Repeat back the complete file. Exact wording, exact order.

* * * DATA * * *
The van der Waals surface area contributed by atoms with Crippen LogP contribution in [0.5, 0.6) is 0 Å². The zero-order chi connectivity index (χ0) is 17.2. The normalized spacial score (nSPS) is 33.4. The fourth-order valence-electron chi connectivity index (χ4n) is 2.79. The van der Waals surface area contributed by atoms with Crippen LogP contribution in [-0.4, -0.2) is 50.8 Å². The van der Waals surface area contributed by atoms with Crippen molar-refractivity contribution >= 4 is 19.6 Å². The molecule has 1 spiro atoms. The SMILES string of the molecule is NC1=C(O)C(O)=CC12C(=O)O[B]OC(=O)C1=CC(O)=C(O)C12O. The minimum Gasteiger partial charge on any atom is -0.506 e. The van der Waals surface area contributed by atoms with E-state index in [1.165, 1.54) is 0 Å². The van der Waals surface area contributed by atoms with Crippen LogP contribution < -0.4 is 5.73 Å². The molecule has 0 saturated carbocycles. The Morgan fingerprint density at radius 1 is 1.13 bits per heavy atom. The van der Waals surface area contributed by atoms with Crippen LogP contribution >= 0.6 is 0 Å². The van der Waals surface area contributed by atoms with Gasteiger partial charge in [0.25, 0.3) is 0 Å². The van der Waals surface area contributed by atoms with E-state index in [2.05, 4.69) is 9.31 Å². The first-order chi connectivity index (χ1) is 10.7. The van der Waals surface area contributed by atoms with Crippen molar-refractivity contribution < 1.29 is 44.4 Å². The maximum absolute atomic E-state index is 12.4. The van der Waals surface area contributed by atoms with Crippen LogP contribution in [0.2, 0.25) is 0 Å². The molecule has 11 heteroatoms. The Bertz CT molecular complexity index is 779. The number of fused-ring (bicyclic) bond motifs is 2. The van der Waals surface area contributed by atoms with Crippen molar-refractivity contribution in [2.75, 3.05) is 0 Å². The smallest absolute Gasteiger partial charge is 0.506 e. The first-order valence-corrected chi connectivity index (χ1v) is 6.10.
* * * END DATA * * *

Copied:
The van der Waals surface area contributed by atoms with Crippen LogP contribution in [0.5, 0.6) is 0 Å². The zero-order chi connectivity index (χ0) is 17.2. The normalized spacial score (nSPS) is 33.4. The fourth-order valence-electron chi connectivity index (χ4n) is 2.79. The van der Waals surface area contributed by atoms with Crippen LogP contribution in [-0.4, -0.2) is 50.8 Å². The van der Waals surface area contributed by atoms with Crippen molar-refractivity contribution >= 4 is 19.6 Å². The molecule has 1 spiro atoms. The SMILES string of the molecule is NC1=C(O)C(O)=CC12C(=O)O[B]OC(=O)C1=CC(O)=C(O)C12O. The minimum Gasteiger partial charge on any atom is -0.506 e. The van der Waals surface area contributed by atoms with E-state index in [1.165, 1.54) is 0 Å². The van der Waals surface area contributed by atoms with Crippen LogP contribution < -0.4 is 5.73 Å². The molecule has 0 saturated carbocycles. The Morgan fingerprint density at radius 1 is 1.13 bits per heavy atom. The van der Waals surface area contributed by atoms with Crippen LogP contribution >= 0.6 is 0 Å². The van der Waals surface area contributed by atoms with Gasteiger partial charge in [0.25, 0.3) is 0 Å². The van der Waals surface area contributed by atoms with E-state index in [2.05, 4.69) is 9.31 Å². The first-order chi connectivity index (χ1) is 10.7. The van der Waals surface area contributed by atoms with Crippen molar-refractivity contribution < 1.29 is 44.4 Å². The maximum absolute atomic E-state index is 12.4. The van der Waals surface area contributed by atoms with Crippen LogP contribution in [0.2, 0.25) is 0 Å². The molecule has 11 heteroatoms. The Bertz CT molecular complexity index is 779. The number of fused-ring (bicyclic) bond motifs is 2. The van der Waals surface area contributed by atoms with Crippen molar-refractivity contribution in [2.75, 3.05) is 0 Å². The smallest absolute Gasteiger partial charge is 0.506 e. The first-order valence-corrected chi connectivity index (χ1v) is 6.10.